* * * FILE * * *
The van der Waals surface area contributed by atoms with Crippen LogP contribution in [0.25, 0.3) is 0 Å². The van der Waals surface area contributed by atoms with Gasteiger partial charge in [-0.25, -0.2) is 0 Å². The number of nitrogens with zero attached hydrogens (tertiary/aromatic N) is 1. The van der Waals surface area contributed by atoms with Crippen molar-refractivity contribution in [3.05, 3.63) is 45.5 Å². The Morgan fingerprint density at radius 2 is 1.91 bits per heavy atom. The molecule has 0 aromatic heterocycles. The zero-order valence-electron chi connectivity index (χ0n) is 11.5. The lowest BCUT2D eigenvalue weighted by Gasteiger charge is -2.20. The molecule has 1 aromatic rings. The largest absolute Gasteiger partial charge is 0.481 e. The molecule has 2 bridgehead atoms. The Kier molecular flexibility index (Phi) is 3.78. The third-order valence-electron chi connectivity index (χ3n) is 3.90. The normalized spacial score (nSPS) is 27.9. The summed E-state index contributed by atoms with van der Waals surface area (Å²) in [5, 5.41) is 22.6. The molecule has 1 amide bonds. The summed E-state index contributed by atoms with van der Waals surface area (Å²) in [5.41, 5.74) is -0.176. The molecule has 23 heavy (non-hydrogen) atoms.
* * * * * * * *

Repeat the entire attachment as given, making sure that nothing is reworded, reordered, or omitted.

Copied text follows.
The van der Waals surface area contributed by atoms with Crippen LogP contribution in [0.25, 0.3) is 0 Å². The van der Waals surface area contributed by atoms with Gasteiger partial charge in [-0.25, -0.2) is 0 Å². The number of nitrogens with zero attached hydrogens (tertiary/aromatic N) is 1. The van der Waals surface area contributed by atoms with Crippen molar-refractivity contribution in [3.05, 3.63) is 45.5 Å². The Morgan fingerprint density at radius 2 is 1.91 bits per heavy atom. The molecule has 0 aromatic heterocycles. The zero-order valence-electron chi connectivity index (χ0n) is 11.5. The lowest BCUT2D eigenvalue weighted by Gasteiger charge is -2.20. The molecule has 1 aromatic rings. The largest absolute Gasteiger partial charge is 0.481 e. The molecule has 2 bridgehead atoms. The Kier molecular flexibility index (Phi) is 3.78. The third-order valence-electron chi connectivity index (χ3n) is 3.90. The normalized spacial score (nSPS) is 27.9. The summed E-state index contributed by atoms with van der Waals surface area (Å²) in [5, 5.41) is 22.6. The molecule has 1 amide bonds. The summed E-state index contributed by atoms with van der Waals surface area (Å²) in [5.41, 5.74) is -0.176. The molecule has 23 heavy (non-hydrogen) atoms.